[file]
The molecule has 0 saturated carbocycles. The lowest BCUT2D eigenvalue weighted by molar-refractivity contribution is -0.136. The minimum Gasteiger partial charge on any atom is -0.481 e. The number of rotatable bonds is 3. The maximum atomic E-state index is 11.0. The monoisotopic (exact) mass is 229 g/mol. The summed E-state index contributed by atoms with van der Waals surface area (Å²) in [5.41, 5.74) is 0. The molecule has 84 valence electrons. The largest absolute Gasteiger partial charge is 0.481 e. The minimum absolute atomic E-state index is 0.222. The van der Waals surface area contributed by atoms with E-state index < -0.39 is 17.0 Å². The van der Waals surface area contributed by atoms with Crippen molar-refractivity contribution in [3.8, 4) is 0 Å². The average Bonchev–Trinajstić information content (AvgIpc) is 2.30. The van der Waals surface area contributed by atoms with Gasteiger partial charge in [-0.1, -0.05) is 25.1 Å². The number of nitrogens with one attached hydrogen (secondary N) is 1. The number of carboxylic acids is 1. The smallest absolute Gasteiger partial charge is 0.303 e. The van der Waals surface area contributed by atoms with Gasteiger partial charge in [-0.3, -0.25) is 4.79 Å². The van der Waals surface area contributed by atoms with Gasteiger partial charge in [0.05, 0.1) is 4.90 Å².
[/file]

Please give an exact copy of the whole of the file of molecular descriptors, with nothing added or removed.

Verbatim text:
The molecule has 0 saturated carbocycles. The lowest BCUT2D eigenvalue weighted by molar-refractivity contribution is -0.136. The minimum Gasteiger partial charge on any atom is -0.481 e. The number of rotatable bonds is 3. The maximum atomic E-state index is 11.0. The monoisotopic (exact) mass is 229 g/mol. The summed E-state index contributed by atoms with van der Waals surface area (Å²) in [5.41, 5.74) is 0. The molecule has 84 valence electrons. The largest absolute Gasteiger partial charge is 0.481 e. The minimum absolute atomic E-state index is 0.222. The van der Waals surface area contributed by atoms with E-state index < -0.39 is 17.0 Å². The van der Waals surface area contributed by atoms with Crippen molar-refractivity contribution in [3.8, 4) is 0 Å². The average Bonchev–Trinajstić information content (AvgIpc) is 2.30. The van der Waals surface area contributed by atoms with Gasteiger partial charge in [-0.1, -0.05) is 25.1 Å². The number of nitrogens with one attached hydrogen (secondary N) is 1. The number of carboxylic acids is 1. The smallest absolute Gasteiger partial charge is 0.303 e. The van der Waals surface area contributed by atoms with Gasteiger partial charge in [-0.3, -0.25) is 4.79 Å². The van der Waals surface area contributed by atoms with Gasteiger partial charge in [0.05, 0.1) is 4.90 Å².